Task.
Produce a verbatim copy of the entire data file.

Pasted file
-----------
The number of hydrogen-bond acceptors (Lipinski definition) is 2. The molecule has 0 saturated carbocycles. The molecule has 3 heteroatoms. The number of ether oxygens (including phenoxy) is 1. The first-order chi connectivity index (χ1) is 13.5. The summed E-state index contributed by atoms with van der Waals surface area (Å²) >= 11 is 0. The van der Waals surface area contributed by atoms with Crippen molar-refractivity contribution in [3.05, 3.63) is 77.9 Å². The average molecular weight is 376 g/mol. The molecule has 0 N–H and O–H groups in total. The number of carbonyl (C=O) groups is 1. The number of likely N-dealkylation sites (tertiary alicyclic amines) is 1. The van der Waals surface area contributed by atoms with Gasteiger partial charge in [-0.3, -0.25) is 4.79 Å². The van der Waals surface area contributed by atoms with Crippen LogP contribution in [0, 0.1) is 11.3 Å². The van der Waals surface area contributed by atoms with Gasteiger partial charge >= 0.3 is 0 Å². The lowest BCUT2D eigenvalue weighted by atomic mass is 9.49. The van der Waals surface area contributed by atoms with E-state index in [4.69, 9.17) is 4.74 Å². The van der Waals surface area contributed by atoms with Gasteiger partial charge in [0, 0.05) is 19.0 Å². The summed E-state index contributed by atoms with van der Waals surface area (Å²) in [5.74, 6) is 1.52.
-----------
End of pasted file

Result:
The number of hydrogen-bond acceptors (Lipinski definition) is 2. The molecule has 0 saturated carbocycles. The molecule has 3 heteroatoms. The number of ether oxygens (including phenoxy) is 1. The first-order chi connectivity index (χ1) is 13.5. The summed E-state index contributed by atoms with van der Waals surface area (Å²) >= 11 is 0. The van der Waals surface area contributed by atoms with Crippen molar-refractivity contribution in [3.05, 3.63) is 77.9 Å². The average molecular weight is 376 g/mol. The molecule has 0 N–H and O–H groups in total. The number of carbonyl (C=O) groups is 1. The number of likely N-dealkylation sites (tertiary alicyclic amines) is 1. The van der Waals surface area contributed by atoms with Gasteiger partial charge in [-0.3, -0.25) is 4.79 Å². The van der Waals surface area contributed by atoms with Crippen LogP contribution in [0, 0.1) is 11.3 Å². The van der Waals surface area contributed by atoms with Gasteiger partial charge >= 0.3 is 0 Å². The lowest BCUT2D eigenvalue weighted by atomic mass is 9.49. The van der Waals surface area contributed by atoms with E-state index in [4.69, 9.17) is 4.74 Å². The van der Waals surface area contributed by atoms with Gasteiger partial charge in [0, 0.05) is 19.0 Å². The summed E-state index contributed by atoms with van der Waals surface area (Å²) in [5.74, 6) is 1.52.